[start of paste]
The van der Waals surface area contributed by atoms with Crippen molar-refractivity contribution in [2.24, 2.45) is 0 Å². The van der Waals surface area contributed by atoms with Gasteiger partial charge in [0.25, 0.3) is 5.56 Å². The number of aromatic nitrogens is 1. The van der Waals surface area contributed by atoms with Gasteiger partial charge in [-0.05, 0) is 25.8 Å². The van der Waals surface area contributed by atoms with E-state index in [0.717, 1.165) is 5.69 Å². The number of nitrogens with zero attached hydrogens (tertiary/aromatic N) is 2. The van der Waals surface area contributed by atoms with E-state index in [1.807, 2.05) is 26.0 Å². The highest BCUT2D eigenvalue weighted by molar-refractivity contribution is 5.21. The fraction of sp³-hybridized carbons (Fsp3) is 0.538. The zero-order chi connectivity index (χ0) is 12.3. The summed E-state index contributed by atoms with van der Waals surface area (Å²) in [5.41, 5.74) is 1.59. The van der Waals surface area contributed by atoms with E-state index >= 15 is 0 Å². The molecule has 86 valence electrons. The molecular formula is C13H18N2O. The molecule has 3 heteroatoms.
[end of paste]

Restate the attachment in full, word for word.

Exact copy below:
The van der Waals surface area contributed by atoms with Crippen molar-refractivity contribution in [2.24, 2.45) is 0 Å². The van der Waals surface area contributed by atoms with Gasteiger partial charge in [0.25, 0.3) is 5.56 Å². The number of aromatic nitrogens is 1. The van der Waals surface area contributed by atoms with Gasteiger partial charge in [-0.05, 0) is 25.8 Å². The van der Waals surface area contributed by atoms with E-state index in [0.717, 1.165) is 5.69 Å². The number of nitrogens with zero attached hydrogens (tertiary/aromatic N) is 2. The van der Waals surface area contributed by atoms with E-state index in [1.807, 2.05) is 26.0 Å². The highest BCUT2D eigenvalue weighted by molar-refractivity contribution is 5.21. The fraction of sp³-hybridized carbons (Fsp3) is 0.538. The zero-order chi connectivity index (χ0) is 12.3. The summed E-state index contributed by atoms with van der Waals surface area (Å²) in [5.41, 5.74) is 1.59. The van der Waals surface area contributed by atoms with E-state index >= 15 is 0 Å². The molecule has 86 valence electrons. The molecular formula is C13H18N2O. The molecule has 3 heteroatoms.